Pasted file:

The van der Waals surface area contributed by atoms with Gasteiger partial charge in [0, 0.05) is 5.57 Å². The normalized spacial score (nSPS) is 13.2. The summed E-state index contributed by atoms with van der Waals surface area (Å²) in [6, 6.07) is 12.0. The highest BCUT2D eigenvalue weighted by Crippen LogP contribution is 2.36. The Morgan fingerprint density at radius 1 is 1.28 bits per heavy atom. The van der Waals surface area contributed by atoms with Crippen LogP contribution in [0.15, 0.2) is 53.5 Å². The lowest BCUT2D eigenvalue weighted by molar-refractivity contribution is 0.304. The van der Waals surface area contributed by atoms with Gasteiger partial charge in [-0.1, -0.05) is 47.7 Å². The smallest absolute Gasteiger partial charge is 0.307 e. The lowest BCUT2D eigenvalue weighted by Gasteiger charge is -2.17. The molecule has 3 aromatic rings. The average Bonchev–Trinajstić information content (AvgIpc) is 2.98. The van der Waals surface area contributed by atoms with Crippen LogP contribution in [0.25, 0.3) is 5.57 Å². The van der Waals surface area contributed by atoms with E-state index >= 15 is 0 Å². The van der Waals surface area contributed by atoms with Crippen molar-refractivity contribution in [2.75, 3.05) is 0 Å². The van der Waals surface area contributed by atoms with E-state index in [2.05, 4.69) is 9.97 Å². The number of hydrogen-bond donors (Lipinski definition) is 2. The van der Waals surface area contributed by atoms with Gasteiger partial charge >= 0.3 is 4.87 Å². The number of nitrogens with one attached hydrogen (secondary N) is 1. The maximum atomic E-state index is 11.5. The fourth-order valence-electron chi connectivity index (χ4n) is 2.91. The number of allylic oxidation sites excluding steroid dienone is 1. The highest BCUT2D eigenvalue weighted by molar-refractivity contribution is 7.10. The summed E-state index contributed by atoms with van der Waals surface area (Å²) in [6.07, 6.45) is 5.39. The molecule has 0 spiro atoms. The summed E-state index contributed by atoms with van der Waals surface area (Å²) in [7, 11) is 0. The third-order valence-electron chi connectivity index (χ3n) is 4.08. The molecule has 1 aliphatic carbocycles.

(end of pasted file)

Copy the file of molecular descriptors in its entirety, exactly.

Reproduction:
The van der Waals surface area contributed by atoms with Gasteiger partial charge in [0, 0.05) is 5.57 Å². The normalized spacial score (nSPS) is 13.2. The summed E-state index contributed by atoms with van der Waals surface area (Å²) in [6, 6.07) is 12.0. The highest BCUT2D eigenvalue weighted by Crippen LogP contribution is 2.36. The Morgan fingerprint density at radius 1 is 1.28 bits per heavy atom. The van der Waals surface area contributed by atoms with Crippen LogP contribution in [0.15, 0.2) is 53.5 Å². The lowest BCUT2D eigenvalue weighted by molar-refractivity contribution is 0.304. The van der Waals surface area contributed by atoms with Gasteiger partial charge in [-0.1, -0.05) is 47.7 Å². The smallest absolute Gasteiger partial charge is 0.307 e. The lowest BCUT2D eigenvalue weighted by Gasteiger charge is -2.17. The molecule has 3 aromatic rings. The average Bonchev–Trinajstić information content (AvgIpc) is 2.98. The van der Waals surface area contributed by atoms with Crippen LogP contribution in [0.25, 0.3) is 5.57 Å². The van der Waals surface area contributed by atoms with E-state index >= 15 is 0 Å². The van der Waals surface area contributed by atoms with Crippen molar-refractivity contribution in [2.75, 3.05) is 0 Å². The van der Waals surface area contributed by atoms with E-state index in [2.05, 4.69) is 9.97 Å². The number of hydrogen-bond donors (Lipinski definition) is 2. The van der Waals surface area contributed by atoms with Gasteiger partial charge >= 0.3 is 4.87 Å². The number of nitrogens with one attached hydrogen (secondary N) is 1. The maximum atomic E-state index is 11.5. The fourth-order valence-electron chi connectivity index (χ4n) is 2.91. The number of allylic oxidation sites excluding steroid dienone is 1. The highest BCUT2D eigenvalue weighted by molar-refractivity contribution is 7.10. The summed E-state index contributed by atoms with van der Waals surface area (Å²) in [6.07, 6.45) is 5.39. The molecule has 0 spiro atoms. The summed E-state index contributed by atoms with van der Waals surface area (Å²) in [7, 11) is 0. The third-order valence-electron chi connectivity index (χ3n) is 4.08. The molecule has 1 aliphatic carbocycles.